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“I’m Popeye the Sailor Man, I’m Popeye the Sailor Man, I’m strong to the finish ’cause I eats me spinach, I’m Popeye the Sailor Man!” Toot, toot! We all know Popeye, Bluto, and Olive Oyl, but it might be surprising to know that their role during the Great Depression was far more than just entertainment. Funded by the U.S. government, the cartoon was created to promote spinach as an iron-rich supplement to meat. And it worked very well.

Public child shaming: cruel abuse or an effective means of punishment?

What happens to your body if you survive Ebola?

Is there a code hidden in the eye of the Mona Lisa?

 

The Hidden Kennedy: Rosemary Kennedy.

Unwilling to accept that anything could be truly wrong with his own flesh and blood, Joe Kennedy, with his wife’s complicity, subjected 23-year-old Rosemary to an experimental treatment that left her severely debilitated and institutionalized for the remaining six decades of her life.

How do jellyfish move so efficiently? Surely they can’t eat enough to have enough energy to push themselves through the water, and their bodies are so delicate, any force would tear them to bits. So how do they do it?

The art of camera angles: 6 photographers are given 6 different biographies of the same man, ranging from millionaire and hero to ex-convict. How do they unconsciously and consciously approach their subject?

Oh great, my pinkie toe just fell off. Yes, this is an actual thing called dactylolysis spontea, first recorded in 1867, where the body automatically and mysteriously amputates its own limbs.

Between approximately 250 and 271 A.D., an epidemic hit Egypt and the Roman Empire so hard that sources report “the end of the world,” with more than 5,000 deaths a day. This plague undoubtedly hastened the fall of the already weakening Roman Empire.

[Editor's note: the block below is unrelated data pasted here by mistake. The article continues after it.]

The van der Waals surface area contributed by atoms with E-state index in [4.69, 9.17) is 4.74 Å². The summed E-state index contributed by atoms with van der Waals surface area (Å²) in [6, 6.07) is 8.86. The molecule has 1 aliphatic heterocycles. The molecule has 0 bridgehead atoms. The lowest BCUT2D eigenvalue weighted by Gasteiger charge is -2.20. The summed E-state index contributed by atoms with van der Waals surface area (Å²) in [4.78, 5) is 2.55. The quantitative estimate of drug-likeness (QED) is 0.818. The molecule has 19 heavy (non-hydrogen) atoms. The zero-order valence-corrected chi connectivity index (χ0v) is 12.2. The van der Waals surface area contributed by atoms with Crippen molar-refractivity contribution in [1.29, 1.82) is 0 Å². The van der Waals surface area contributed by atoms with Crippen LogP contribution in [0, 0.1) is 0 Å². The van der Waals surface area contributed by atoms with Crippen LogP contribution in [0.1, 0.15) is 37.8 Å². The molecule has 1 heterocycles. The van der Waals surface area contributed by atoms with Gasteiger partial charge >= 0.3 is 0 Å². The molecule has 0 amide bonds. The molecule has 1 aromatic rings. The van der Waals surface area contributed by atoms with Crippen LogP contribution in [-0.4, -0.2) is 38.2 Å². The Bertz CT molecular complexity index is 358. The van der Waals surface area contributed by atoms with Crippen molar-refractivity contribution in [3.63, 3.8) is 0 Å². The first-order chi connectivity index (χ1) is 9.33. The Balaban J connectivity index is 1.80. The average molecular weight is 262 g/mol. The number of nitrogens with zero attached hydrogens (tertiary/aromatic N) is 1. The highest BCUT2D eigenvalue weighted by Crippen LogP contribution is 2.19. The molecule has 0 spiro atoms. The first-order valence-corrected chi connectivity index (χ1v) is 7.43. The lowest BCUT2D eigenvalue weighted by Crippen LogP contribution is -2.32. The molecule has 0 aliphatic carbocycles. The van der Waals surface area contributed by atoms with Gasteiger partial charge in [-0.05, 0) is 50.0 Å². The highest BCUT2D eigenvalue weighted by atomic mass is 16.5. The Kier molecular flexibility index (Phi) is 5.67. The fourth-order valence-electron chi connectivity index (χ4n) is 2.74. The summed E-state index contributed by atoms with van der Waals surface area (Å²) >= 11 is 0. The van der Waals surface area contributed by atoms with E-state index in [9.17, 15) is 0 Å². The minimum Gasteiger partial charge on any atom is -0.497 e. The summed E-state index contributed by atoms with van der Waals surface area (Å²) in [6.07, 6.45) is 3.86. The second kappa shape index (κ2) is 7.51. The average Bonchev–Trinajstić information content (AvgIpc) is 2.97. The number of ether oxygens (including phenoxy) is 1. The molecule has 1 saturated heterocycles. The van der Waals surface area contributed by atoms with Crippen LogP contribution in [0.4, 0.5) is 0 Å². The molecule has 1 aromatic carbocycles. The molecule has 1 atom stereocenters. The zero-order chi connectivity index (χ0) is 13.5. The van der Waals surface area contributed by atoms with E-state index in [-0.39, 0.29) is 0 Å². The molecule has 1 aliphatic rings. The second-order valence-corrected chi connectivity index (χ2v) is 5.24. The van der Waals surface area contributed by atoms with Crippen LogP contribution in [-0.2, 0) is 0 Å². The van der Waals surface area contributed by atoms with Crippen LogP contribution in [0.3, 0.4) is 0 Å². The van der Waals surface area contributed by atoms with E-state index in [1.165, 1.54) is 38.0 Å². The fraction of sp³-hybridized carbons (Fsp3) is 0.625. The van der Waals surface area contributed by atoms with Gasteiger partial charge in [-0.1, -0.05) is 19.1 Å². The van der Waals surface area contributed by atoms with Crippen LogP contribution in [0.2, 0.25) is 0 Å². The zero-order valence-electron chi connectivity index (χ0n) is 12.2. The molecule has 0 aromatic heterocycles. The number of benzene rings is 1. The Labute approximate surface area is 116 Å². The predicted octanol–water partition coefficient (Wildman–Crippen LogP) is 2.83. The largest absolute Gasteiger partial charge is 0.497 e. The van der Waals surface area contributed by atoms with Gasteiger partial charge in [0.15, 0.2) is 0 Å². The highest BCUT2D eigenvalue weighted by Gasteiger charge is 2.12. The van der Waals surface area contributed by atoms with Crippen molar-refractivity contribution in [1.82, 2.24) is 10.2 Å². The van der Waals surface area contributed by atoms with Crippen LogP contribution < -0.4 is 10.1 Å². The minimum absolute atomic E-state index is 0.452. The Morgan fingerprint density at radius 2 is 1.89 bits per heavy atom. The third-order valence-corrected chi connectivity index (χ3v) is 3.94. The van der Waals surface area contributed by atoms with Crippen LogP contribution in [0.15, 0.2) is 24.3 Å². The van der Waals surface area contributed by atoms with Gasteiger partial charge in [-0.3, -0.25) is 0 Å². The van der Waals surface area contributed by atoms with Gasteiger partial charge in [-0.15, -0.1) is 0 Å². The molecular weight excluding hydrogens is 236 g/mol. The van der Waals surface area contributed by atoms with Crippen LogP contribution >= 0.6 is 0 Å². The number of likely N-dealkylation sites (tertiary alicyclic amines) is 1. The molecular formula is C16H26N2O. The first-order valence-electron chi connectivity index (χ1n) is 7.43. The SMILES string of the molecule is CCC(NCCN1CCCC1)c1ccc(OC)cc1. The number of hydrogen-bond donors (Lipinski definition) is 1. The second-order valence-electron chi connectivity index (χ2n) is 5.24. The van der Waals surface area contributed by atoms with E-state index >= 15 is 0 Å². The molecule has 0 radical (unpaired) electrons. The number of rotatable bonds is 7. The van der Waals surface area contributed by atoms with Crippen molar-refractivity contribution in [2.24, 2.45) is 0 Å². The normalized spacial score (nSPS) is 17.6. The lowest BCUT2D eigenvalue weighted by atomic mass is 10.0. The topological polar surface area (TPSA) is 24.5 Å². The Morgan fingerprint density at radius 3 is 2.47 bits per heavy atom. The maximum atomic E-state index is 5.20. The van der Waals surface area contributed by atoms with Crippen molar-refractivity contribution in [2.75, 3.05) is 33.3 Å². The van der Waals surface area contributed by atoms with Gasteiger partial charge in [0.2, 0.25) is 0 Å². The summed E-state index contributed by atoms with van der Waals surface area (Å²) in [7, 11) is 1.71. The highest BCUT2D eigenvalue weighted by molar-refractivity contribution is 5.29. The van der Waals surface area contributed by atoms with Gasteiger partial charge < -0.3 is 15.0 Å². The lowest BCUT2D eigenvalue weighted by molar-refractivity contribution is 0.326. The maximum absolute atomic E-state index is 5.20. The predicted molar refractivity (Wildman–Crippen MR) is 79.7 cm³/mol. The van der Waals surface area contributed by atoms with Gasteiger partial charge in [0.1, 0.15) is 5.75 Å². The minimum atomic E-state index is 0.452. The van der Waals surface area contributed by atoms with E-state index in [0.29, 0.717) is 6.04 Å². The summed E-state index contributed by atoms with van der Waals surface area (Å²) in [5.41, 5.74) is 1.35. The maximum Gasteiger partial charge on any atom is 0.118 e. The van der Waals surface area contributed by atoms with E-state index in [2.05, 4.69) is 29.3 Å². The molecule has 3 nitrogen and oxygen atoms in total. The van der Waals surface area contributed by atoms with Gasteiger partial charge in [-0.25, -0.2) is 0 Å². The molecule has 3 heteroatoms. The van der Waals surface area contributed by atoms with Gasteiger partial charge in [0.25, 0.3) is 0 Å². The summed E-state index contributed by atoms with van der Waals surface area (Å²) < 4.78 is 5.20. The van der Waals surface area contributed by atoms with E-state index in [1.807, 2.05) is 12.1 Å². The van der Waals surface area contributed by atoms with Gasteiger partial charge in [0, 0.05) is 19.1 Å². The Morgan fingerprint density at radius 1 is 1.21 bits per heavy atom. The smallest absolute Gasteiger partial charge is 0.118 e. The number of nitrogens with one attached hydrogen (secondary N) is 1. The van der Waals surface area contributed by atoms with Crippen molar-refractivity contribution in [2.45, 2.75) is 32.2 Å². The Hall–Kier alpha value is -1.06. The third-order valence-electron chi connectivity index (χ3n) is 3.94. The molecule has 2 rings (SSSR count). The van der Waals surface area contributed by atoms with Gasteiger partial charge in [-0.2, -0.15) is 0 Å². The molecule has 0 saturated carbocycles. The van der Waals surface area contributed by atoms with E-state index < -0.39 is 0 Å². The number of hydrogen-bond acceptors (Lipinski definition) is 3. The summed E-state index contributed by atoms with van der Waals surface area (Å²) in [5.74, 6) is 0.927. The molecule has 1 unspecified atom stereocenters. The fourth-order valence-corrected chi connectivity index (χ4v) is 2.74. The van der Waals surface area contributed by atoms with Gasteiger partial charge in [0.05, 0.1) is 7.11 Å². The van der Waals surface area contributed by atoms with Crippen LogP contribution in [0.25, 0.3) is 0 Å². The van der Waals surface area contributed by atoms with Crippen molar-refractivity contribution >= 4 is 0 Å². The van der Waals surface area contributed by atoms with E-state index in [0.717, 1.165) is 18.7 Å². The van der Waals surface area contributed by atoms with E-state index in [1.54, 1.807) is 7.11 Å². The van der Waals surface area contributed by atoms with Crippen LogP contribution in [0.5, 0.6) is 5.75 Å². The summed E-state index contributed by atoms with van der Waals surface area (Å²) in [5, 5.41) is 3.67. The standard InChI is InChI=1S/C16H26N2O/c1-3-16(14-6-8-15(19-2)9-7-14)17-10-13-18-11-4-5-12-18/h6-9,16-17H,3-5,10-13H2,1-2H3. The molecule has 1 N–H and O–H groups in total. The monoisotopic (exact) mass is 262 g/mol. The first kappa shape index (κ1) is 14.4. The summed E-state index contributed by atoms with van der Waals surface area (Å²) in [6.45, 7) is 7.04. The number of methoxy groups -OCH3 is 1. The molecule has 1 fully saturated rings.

This pigeon has been trained to identify breast cancer.

In the Chinese city of Yiwu, 600 factories produce 60% of the world’s Christmas decorations, despite many of the workers not even knowing what Christmas is.

In my research on music and the brain, I came across people with anhedonia, a rare form of amusia where people are not only indifferent towards music, but actually physically dislike music, actively going out of their way to avoid hearing music. While most people experience high amounts of brain activity and releases of dopamine and other neurotransmitters linked with pleasure, those with anhedonia experience the opposite reaction.

After jazz pianist Edward Hardy moved into a nursing home, he placed an ad in the newspaper looking for musicians to play with. Nearly 80 people reached out, including three of his former band members whom he hadn’t seen in almost 35 years. Video at the link.

Disney has prohibited adult visitors (14 and older) from dressing up in costumes, along with other restrictions in a new policy.

Christopher Ullman is a professional whistler, and has won many championships with his skillful imitation of various birds and musical instruments.

 

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